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Effective visual design in e-learning

Done by: Omaima

techno al-abri

on 14 January 2014

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Transcript of Effective visual design in e-learning

Effective visual design
in e-learning

Why looks matter in e-learning courses
3 Simple techniques to guide your learner
I routinely ask people I meet what they think about the elearning courses they take in their organizations.
One of the most common complaints is that the courses look unprofessional and uninviting. And that equates to a course not worth taking.
You’re asking the learners to give up precious time and invest it in your elearning course and before they even start, they feel like it’s a waste of time just because of the way it looks.
1- Why looks matter in e-learning courses

2- Principles of effective visual design in
e-learning courses

3- 3 Simple techniques to guide your learner

4- 5 Common visual design mistakes
Done by: Noora Al-Tabei
Thuraiya Al Batrani
omima Al-abri

Principles of effective visual design in
e-learning courses
5 Common visual design mistakes
Not Considering
the Impact of
the Visual
Good e-learning design is as much about visual communication as it instructional design and learning theory.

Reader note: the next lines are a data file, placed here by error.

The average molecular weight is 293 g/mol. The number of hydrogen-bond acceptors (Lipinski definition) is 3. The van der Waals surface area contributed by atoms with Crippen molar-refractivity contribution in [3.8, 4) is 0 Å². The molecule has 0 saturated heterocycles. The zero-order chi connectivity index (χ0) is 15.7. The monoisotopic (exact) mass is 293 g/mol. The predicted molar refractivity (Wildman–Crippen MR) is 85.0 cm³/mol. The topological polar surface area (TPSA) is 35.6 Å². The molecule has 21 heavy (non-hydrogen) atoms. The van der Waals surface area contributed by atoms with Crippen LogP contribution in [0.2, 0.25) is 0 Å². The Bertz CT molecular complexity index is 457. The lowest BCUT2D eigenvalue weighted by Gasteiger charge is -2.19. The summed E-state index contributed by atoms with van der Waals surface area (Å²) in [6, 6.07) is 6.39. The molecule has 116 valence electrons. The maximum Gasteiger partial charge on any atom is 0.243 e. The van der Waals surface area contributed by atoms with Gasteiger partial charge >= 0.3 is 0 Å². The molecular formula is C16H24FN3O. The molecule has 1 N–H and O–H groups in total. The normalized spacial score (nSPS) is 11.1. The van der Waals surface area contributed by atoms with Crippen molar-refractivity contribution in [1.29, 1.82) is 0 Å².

Look at a company like Apple. They build good products. But they also tell a compelling story.
There is a consistent message between the products they sell and the way they pack it visually. It all adds to the Apple experience.
Lack of Unity
Your course has a central idea or objective and the visual design should be built around that. In addition, where you place the elements on the screen should be consistent and related to one another. You want the learner to recognize the placement and anticipate where the new information will be. It gives everything a sense of order and continuity. The visual design should complement the learning experience and not compete with it.
Graphics Don’t
The intern’s demo had some really nice use of photos to support the course. However, there were some places where he used vector images and clip art. While they weren’t superfluous and did fit the context of the course, they just didn’t seem to belong to it.
Confusing Use
of Contrast
When it comes to visual communication, contrast is one of the most critical elements. Your job is to help guide the learner’s attention. Contrast allows you to do that because it highlights the differences. People are drawn to the contrast naturally.
Good example
Misuse of Fonts
I’ve seen some courses that must use about twenty different fonts. As Arthur Fontsarelli would say, “That ain’t cool.”
Fonts serve a few purposes. First, they’re used to display text for reading. That means you have to consider which font style is going to work best on your screen. It has to be the right type of font and the right size. In most cases, a san serif font works best for the computer screen.

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